It’s been just over one year since Occupational Safety and Health Administration's (OSHA) announced changes to its Hazard Communication (HazCom) Standard that will integrate the United Nations’ Globally Harmonized System of Classification and Labeling of Chemicals (GHS) into OSHA’s HazCom standard. The deadline for compliance training is December 1, 2013. According to the agency’s website, when the original HazCom Standard was implemented in 1983, it gave the workers the ‘right to know,' but the new Globally Harmonized System gives workers the ‘right to understand.'
Both the old and the new standards requires chemical manufacturers and importers to evaluate the chemicals they produce or import and provide hazard information to employers and workers by putting labels on containers and preparing safety data sheets. The old standard allowed employers to put that hazard information on labels and material safety data sheets in whatever format they chose. The new standard requires that information to be presented using the standard GHS which provides a single set of harmonized criteria for classifying chemicals according to various health hazards (e.g., irritation, sensitization and carcinogenicity) and physical hazards (e.g., fire, explosion and corrosion), and specifies model formats and substantive requirements for labels and safety data sheets.
The major changes to HazCom standard are:
- Hazard classification: Chemical manufacturers and importers are required to determine the hazards of the chemicals they produce or import. Hazard classification under the new, updated standard provides specific criteria to address health and physical hazards as well as classification of chemical mixtures.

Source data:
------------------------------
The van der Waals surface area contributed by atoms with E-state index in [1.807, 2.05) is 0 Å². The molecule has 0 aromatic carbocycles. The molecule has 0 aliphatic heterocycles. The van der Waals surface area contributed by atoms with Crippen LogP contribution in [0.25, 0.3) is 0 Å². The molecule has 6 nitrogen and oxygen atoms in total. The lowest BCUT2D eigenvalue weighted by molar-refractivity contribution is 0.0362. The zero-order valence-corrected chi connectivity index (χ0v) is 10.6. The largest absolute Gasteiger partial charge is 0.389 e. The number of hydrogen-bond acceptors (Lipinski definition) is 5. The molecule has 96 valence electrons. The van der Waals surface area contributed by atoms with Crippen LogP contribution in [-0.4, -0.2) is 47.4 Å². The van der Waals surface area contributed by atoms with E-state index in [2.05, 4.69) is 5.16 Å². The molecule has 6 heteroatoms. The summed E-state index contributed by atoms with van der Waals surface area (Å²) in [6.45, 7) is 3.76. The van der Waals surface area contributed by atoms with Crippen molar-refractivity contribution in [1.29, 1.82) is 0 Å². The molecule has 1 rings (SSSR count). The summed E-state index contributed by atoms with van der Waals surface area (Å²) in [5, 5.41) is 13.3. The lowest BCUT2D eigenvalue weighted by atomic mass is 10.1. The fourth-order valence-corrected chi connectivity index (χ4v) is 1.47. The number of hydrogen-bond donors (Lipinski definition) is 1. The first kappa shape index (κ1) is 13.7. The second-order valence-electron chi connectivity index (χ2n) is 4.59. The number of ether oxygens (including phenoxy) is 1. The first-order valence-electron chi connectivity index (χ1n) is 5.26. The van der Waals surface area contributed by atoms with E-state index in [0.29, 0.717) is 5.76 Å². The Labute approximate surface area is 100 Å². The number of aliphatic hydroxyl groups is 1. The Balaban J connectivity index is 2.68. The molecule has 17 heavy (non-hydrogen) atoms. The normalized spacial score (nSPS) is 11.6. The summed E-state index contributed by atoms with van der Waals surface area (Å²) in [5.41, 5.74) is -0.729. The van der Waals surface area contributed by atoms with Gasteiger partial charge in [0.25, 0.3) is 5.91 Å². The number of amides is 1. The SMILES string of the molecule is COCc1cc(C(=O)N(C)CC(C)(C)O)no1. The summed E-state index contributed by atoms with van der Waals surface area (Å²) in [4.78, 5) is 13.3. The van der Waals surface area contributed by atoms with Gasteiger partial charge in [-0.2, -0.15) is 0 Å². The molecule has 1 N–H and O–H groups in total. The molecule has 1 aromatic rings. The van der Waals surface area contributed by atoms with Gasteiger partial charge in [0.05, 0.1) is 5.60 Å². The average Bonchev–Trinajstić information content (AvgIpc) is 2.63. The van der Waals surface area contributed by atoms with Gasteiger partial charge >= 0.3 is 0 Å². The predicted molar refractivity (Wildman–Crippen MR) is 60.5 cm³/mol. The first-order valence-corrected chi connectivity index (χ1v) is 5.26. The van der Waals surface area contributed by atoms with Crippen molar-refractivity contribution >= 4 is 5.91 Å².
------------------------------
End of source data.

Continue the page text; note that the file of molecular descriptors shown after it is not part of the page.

- Labels: Chemical manufacturers and importers must provide a label that includes a signal word, pictogram, hazard statement, and precautionary statement for each hazard class and category.
- Safety Data Sheets: The new format requires 16 specific sections, ensuring consistency in presentation of important protection information.
- Information and training: To facilitate understanding of the new system, the new standard requires that workers be trained by December 1, 2013 on the new label elements and safety data sheet format, in addition to the current training requirements.
Emergency Film Group’s Global Harmonization & the Hazard Communication Standard DVD training program focuses on OSHA’s changes to the Hazcom Standard. The program includes descriptions of the classifications and subcategories of physical & health hazards of chemicals, information that must be included on a label, signal words, pictograms, hazard statements, the 16 sections of safety data sheets and an instructor's CD-Rom. To learn more, read here. . .